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For Labor Day: 6 Insights from a Radically Simplified Schedule

Last week, I wrote this post about radically simplifying my email, and I also shared what I’ve learned from radically downsizing our home.

So it makes sense that today, as my friends in the U.S. are celebrating Labor Day, I share something on radically simplifying my schedule, my calendar.

Two months ago, we moved back to South Africa and left all kinds of time commitments back in the U.S:

  • I’m working fewer hours.
  • My commute is negligible, down from about 40 minutes per day.
  • I have dropped from a couple dozen meetings per week to about one.
  • Our kids have no evening or weekend activities.
  • A house that’s 1/3 the size requires 1/3 the cleaning (and our landlords pay a woman who does a couple hours of cleaning for us each week—amazing).
  • We don’t have to worry about a lot of normal homeownership stuff.
  • We don’t have church leadership responsibilities here.
  • We simply know fewer people here, and they live farther away.

So, what have I learned? Plenty…

It is really hard to get rid of stuff and to limit the space you use. I had the advantage of moving to another continent. If you can pull it off somehow, do it—having less stuff and space leads to having more time. And having more time certainly makes me more content, happier.

So much conversation these days is complaint but so little is done to change it. (Tweet that.) Actually being happy gives others the license to do so, as well.

I am normally a pretty happy person. I’ve been thinking about my emotions, and happiness in particular, since a colleague led a workshop on emotional intelligence, and I read The Happiness Project. Having more time makes me much happier (and more effective, too), because I get to do things that make me happy: go on motorcycle rides, take pictures, go running, read a lot, improve my cooking, and spend real time with my family every day.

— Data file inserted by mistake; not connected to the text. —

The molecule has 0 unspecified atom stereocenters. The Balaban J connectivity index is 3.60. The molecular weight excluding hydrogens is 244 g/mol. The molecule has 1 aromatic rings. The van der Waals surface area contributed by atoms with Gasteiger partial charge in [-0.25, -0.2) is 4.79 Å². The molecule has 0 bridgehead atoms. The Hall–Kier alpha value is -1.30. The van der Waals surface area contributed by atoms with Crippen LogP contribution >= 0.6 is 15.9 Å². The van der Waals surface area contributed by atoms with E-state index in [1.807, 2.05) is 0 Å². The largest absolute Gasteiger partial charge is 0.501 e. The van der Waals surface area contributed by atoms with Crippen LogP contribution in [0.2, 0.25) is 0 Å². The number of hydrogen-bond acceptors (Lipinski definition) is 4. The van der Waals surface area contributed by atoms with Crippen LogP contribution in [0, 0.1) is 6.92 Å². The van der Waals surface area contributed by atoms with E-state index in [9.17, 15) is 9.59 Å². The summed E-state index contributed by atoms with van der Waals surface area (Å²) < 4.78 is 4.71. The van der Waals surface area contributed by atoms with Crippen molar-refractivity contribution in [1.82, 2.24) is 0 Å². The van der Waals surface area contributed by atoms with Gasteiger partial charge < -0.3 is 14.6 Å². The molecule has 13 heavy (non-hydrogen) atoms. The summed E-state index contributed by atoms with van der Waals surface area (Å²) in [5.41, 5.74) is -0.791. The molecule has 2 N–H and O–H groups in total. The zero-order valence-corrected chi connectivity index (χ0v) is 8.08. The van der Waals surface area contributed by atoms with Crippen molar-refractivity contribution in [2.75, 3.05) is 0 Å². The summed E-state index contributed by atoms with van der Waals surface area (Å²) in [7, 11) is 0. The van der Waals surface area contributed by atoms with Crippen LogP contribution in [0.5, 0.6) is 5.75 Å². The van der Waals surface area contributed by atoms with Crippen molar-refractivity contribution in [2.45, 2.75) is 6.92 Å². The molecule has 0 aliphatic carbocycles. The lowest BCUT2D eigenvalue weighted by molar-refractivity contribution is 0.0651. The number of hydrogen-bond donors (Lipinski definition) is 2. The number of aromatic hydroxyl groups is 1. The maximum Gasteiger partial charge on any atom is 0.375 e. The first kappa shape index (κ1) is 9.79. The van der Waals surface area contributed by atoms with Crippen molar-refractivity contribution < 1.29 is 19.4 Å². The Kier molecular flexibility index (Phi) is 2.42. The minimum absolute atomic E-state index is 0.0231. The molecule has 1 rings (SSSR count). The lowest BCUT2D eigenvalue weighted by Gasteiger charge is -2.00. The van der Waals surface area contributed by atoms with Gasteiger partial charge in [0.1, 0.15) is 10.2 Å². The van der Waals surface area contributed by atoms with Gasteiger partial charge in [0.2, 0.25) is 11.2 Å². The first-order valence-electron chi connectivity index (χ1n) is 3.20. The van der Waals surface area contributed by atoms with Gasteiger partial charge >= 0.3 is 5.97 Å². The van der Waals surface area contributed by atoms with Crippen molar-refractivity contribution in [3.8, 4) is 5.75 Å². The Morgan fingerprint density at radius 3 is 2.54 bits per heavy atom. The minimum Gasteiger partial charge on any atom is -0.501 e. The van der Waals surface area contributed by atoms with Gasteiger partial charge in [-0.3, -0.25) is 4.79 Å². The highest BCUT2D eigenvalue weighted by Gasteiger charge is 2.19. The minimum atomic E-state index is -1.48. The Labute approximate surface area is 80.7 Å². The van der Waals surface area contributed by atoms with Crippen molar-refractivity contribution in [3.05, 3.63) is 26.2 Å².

I work in social media. I like it. I use it. It makes my life better. I enjoy it. But in our move here, we found cell coverage wasn’t very good. And our phones are our Internet hotspots. So we don’t have much connectivity in our home any more, except for a little email. This has made me more attentive to the time I am online. And when I’m not online, I’m well and truly not online. That is a great joy.

I started a desk job four years ago, took on more responsibilities, and started cutting corners. I ate food that wasn’t very good for me. I exercised much less. I didn’t sleep quite as much. These were bad choices.

But now, I am enjoying exercising five times per week and not feeling like I should be doing something else. I have dropped a couple pounds. My sleep is solid and sufficient. I’m cooking more thoughtfully, eating less, and enjoying food more. So stark is the difference that I think doctors should write prescriptions for simplified lives just for the impact on physical health.

As of today, I have 2,172 friends on Facebook, and I do actually know all but a couple of them. By temperament, I know and enjoy knowing a lot of people. But being connected to work friends and neighbor friends and church friends and college friends and plain-old-friends takes time. Facebook makes it simpler, but we often would have people over for dinner three, four, or even five times in a week.

In our time here, I have a few close friends, only one of whom lives close enough that I see regularly. But that is sufficient. In fact, it’s great. I think I was really overextended socially in the U.S.

When I rush, I often blow right by good things—real, substantial blessings in my life—without giving a second glance or thought. Ouch.

Since moving here, though, I’ve noticed my kids’ laughter again. Chrissy and I go for walks. We live in an incredibly beautiful place. (See some of my images here.) I know how good life is because I have time to notice it.

My radically simplified schedule has brought me a lot of happiness and peace—rare commodities back home. I’ve rediscovered hobbies. I’m gentler with my wife and kids. I am in better shape. I am praying more. I’m cultivating good habits, from daily to weekly to monthly.

A radically simplified schedule has been one of the greatest gifts I’ve ever received.

So today, look at your calendar and start deleting things. Make an exit strategy for something that takes too much time without enough result. Change your work hours to decrease your commute. Focus on a few close friends. Get rid of some stuff. Define the place and time of your use of technology. Set some new habits.

Have you ever radically simplified your schedule or calendar? How? What was the result?